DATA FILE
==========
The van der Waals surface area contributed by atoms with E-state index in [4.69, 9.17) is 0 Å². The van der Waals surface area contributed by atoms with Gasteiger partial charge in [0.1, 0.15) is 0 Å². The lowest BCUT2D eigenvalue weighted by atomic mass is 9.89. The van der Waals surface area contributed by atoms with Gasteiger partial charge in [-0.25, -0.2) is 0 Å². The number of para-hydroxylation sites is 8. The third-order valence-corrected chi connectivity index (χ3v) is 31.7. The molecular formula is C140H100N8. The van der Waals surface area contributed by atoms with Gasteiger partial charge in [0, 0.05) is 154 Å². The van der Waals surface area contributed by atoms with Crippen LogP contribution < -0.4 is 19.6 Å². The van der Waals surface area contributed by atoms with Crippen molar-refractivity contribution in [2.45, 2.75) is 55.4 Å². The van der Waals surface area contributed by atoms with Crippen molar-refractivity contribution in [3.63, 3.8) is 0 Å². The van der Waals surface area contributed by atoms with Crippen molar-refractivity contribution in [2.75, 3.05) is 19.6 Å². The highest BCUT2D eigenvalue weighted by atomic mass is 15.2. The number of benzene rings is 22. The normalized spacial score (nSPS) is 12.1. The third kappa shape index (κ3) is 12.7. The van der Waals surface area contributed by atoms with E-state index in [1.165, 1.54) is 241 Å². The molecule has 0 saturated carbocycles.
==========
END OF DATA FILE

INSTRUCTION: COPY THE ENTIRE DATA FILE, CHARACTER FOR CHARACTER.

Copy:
The van der Waals surface area contributed by atoms with E-state index in [4.69, 9.17) is 0 Å². The van der Waals surface area contributed by atoms with Gasteiger partial charge in [0.1, 0.15) is 0 Å². The lowest BCUT2D eigenvalue weighted by atomic mass is 9.89. The van der Waals surface area contributed by atoms with Gasteiger partial charge in [-0.25, -0.2) is 0 Å². The number of para-hydroxylation sites is 8. The third-order valence-corrected chi connectivity index (χ3v) is 31.7. The molecular formula is C140H100N8. The van der Waals surface area contributed by atoms with Gasteiger partial charge in [0, 0.05) is 154 Å². The van der Waals surface area contributed by atoms with Crippen LogP contribution < -0.4 is 19.6 Å². The van der Waals surface area contributed by atoms with Crippen molar-refractivity contribution in [2.45, 2.75) is 55.4 Å². The van der Waals surface area contributed by atoms with Crippen molar-refractivity contribution in [3.63, 3.8) is 0 Å². The van der Waals surface area contributed by atoms with Crippen molar-refractivity contribution in [2.75, 3.05) is 19.6 Å². The highest BCUT2D eigenvalue weighted by atomic mass is 15.2. The number of benzene rings is 22. The normalized spacial score (nSPS) is 12.1. The third kappa shape index (κ3) is 12.7. The van der Waals surface area contributed by atoms with E-state index in [1.165, 1.54) is 241 Å². The molecule has 0 saturated carbocycles.